The person explained that she could set me up with an open house and courses to become certified.  At this point, I detected something amiss.  After asking a few questions, the caller admitted that she was not calling on behalf of an employer, but instead she works for some kind of education company.

I was not happy.  One, she got my hopes up.  Two, the ad was fraudulent.

I tracked down the original ad and reported it as fake.

And this is why I still work where I work, in case anyone was wondering.  (And I have not won the lottery.)

Tuesday, December 20, 2016

Liquid Breakfast

An employee was removed by police.  The nursing supervisor said she was drinking.

I didn't smell anything on her.

She is normally bizarre, talks back to authority, is suspicious, and does little work.

This morning nothing seemed out of the ordinary.

But the supervisor was able to get her out.  The cops approached and said, "So we hear you were drinking before coming to work today."

This took the employee by surprise.  She denied the accusation, but was escorted out.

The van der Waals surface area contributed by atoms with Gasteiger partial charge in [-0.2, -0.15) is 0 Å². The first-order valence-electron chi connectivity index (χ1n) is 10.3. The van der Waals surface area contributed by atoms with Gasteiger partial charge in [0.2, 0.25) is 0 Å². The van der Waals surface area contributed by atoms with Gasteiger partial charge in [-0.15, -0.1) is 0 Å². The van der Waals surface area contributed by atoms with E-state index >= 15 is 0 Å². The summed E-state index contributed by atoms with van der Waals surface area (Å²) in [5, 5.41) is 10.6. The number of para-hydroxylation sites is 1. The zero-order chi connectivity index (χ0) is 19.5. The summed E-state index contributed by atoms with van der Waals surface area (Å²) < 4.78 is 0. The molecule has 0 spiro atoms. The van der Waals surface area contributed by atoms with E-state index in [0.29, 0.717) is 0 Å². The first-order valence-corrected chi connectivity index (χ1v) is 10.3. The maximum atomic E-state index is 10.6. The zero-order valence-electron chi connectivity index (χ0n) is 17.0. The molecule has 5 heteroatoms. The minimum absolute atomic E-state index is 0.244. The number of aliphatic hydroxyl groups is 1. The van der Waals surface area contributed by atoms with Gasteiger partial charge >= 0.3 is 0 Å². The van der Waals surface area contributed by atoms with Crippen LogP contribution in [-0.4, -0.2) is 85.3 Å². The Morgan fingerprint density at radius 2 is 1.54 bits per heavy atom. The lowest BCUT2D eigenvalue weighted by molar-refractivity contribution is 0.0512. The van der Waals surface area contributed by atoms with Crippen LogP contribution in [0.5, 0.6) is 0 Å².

Saturday, December 3, 2016

To Stay or Leave?

If the bad employees left, this place would be bearable.

This will not happen.  I know that.

After reading the article "Why You'll Never Quit the Job You Hate."  I realized that I stay at this Snake Pit because (I can't find another job) and I focus on the positive aspects:

- A paycheck every two weeks.
- Health Insurance.
- Short commute.
- More paid time off than most other employers.

"Comfortable" was the term used in the article.

Uncomfortable describes my emotional state while at work, but the above benefits make my life more comfortable overall.

Wednesday, November 30, 2016

She who is not to be Trusted

My supervisor left the office for an off-site meeting.  Another nurse was sent in her place.  (Keep in mind that I am constantly asked to justify my existence in this office.  The office could run for a few hours without pulling a nurse from a floor to fill in for my supervisor.)